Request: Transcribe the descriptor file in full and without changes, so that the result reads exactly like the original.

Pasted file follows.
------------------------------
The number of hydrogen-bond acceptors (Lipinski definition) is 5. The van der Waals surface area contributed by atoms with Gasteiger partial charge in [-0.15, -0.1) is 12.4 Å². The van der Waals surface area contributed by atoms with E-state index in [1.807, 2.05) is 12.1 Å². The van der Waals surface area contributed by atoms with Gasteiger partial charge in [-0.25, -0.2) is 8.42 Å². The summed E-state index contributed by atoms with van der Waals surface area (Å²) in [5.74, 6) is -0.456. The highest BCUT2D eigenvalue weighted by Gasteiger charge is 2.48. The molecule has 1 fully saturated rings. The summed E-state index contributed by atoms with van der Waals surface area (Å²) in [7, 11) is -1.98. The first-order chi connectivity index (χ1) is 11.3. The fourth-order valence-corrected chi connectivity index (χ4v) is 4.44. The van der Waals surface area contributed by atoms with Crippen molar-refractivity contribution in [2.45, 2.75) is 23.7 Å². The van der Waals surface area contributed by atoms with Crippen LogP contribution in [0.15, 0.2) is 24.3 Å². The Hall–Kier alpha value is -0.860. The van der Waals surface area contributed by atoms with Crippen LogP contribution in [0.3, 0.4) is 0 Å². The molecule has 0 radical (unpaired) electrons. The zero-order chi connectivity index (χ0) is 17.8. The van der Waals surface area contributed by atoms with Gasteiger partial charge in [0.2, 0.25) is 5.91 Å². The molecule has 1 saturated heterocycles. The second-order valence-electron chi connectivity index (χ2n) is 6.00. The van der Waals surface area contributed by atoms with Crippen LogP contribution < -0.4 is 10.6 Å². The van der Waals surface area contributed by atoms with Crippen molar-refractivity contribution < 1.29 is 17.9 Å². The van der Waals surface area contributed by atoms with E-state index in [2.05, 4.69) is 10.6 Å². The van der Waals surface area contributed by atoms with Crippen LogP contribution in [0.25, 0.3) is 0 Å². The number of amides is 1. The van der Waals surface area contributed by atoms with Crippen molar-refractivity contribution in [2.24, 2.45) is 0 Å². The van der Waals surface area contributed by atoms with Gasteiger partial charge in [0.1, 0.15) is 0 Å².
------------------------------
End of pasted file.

The number of hydrogen-bond acceptors (Lipinski definition) is 5. The van der Waals surface area contributed by atoms with Gasteiger partial charge in [-0.15, -0.1) is 12.4 Å². The van der Waals surface area contributed by atoms with E-state index in [1.807, 2.05) is 12.1 Å². The van der Waals surface area contributed by atoms with Gasteiger partial charge in [-0.25, -0.2) is 8.42 Å². The summed E-state index contributed by atoms with van der Waals surface area (Å²) in [5.74, 6) is -0.456. The highest BCUT2D eigenvalue weighted by Gasteiger charge is 2.48. The molecule has 1 fully saturated rings. The summed E-state index contributed by atoms with van der Waals surface area (Å²) in [7, 11) is -1.98. The first-order chi connectivity index (χ1) is 11.3. The fourth-order valence-corrected chi connectivity index (χ4v) is 4.44. The van der Waals surface area contributed by atoms with Crippen molar-refractivity contribution in [2.45, 2.75) is 23.7 Å². The van der Waals surface area contributed by atoms with Crippen LogP contribution in [0.15, 0.2) is 24.3 Å². The Hall–Kier alpha value is -0.860. The van der Waals surface area contributed by atoms with Crippen LogP contribution in [0.3, 0.4) is 0 Å². The molecule has 0 radical (unpaired) electrons. The zero-order chi connectivity index (χ0) is 17.8. The van der Waals surface area contributed by atoms with Gasteiger partial charge in [0.2, 0.25) is 5.91 Å². The molecule has 1 saturated heterocycles. The second-order valence-electron chi connectivity index (χ2n) is 6.00. The van der Waals surface area contributed by atoms with Crippen LogP contribution < -0.4 is 10.6 Å². The van der Waals surface area contributed by atoms with Crippen molar-refractivity contribution < 1.29 is 17.9 Å². The van der Waals surface area contributed by atoms with E-state index in [2.05, 4.69) is 10.6 Å². The van der Waals surface area contributed by atoms with Crippen LogP contribution in [0.25, 0.3) is 0 Å². The number of amides is 1. The van der Waals surface area contributed by atoms with Crippen molar-refractivity contribution in [2.24, 2.45) is 0 Å². The van der Waals surface area contributed by atoms with Gasteiger partial charge in [0.1, 0.15) is 0 Å².